Whitewater kicks off fund drive

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Whitewater kicks off fund drive
Campaign to finance new business school leaps forward

The campaign to raise $3.5 million in private contributions for a new business building at the University of Wisconsin-Whitewater began with considerable momentum with the recent announcement of leadership gifts totaling more than $2 million.
That total includes two major contributions from David and Lolita Kachel of Whitewater, and Doug and Barbara Timmerman of Madison.
The Timmermans, co-chairs of the "Beyond Tradition" fundraising committee, said the new business building is critical to the future of the College of Business and Economics.
"Whitewater has established a great tradition of excellence in business," said Doug Timmerman, a 1962 business graduate and president of Anchor Bank in Madison. "Our business programs have been recognized around the world. Now we must make the commitment to build a facility that reflects our quality and continues that tradition of excellence."
"We’re here together at this campaign kickoff to work as a team," Barbara Timmerman, also a 1962 business graduate, said in the gift announcement. "We’re here because we’ve made a commitment that is a reflection of our affection for the university and because of the value we’ve placed on our education here."
The Kachels, Whitewater business leaders and longtime supporters of the university, said they want to help UW-Whitewater remain strong.
"The university means a lot to our family," said David Kachel. "We run a small business, and we want to see the university continue to teach and train students to meet the needs of small businesses. Not every graduate is going to go out and work for a large company. Most will work for a small company or start their own small business."
"Running our business has been an important part of our lives," said Lolita Kachel, a 1950 UW-Whitewater College of Business graduate. "We both went to business school here, and we want Whitewater to continue to be a top-notch business school."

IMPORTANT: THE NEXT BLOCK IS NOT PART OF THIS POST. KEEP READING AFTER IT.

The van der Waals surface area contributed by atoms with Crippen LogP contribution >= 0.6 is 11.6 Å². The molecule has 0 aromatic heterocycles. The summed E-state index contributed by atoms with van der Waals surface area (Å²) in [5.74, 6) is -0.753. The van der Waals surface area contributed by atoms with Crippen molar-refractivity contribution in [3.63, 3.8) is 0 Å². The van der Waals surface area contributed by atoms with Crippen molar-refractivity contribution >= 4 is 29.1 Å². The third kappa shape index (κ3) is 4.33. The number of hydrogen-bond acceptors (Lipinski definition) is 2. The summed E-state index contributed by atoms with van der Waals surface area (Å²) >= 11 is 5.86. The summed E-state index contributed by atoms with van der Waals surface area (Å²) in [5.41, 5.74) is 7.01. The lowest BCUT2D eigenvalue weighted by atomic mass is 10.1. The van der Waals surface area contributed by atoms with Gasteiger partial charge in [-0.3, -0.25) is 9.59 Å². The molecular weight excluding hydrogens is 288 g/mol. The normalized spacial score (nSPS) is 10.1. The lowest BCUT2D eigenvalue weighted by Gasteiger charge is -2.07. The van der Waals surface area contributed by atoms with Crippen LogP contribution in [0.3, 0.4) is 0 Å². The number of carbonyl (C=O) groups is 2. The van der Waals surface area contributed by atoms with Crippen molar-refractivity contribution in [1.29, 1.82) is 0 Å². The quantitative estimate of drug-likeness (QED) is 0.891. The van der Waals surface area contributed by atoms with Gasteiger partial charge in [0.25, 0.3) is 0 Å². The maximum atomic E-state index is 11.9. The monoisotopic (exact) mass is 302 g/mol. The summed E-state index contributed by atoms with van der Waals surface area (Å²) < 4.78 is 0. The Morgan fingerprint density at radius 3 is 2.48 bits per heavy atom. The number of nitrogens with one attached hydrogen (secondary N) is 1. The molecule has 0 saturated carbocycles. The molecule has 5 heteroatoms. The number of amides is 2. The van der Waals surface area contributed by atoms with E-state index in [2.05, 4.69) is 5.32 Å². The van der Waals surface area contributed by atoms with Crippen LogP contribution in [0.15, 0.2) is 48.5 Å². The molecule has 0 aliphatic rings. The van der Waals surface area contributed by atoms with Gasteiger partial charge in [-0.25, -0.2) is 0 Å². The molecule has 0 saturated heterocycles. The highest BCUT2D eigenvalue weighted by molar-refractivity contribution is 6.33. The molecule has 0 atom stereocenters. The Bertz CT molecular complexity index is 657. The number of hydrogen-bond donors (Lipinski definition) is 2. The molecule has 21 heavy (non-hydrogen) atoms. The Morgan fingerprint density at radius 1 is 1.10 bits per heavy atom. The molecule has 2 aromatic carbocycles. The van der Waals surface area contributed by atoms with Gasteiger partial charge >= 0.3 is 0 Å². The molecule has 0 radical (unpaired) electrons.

"We are extremely fortunate to be this far along in fundraising early on in the campaign," UW-Whitewater Chancellor Jack Miller said. "We’re starting off with a great deal of momentum to get the job done."
Miller said no other UW System campus other than Madison has ever raised more than $1 million for an academic building. "We were willing to take on the challenge of raising over $3 million privately and to use our own funds to pay for the planning of the building," he said.
Earlier this summer, the State Building Commission unanimously voted to approve the planning phase.
The new building, which will be more than 120,000 square feet and cost an estimated $30.5 million, will house all of the instructional, academic support and community service programs for the college. It will also contain a new Technology, Workforce and Economic Development Center that will provide comprehensive service to southern Wisconsin businesses.
"We’re currently spread throughout three buildings on campus," said college Dean Christine Clements. "With everyone together in one location, we’ll have the type of interaction that fosters innovation and growth."
UW-Whitewater currently has the largest undergraduate business program in the state and is among the 30 largest in the country, Clements said.
"But to stay competitive and to continue our strong partnerships with business and industry, our facility needs to be capable of providing students with the tools and experiences they’ll need to succeed in the business world," she said.

Aug. 22, 2003 Small Business Times, Milwaukee

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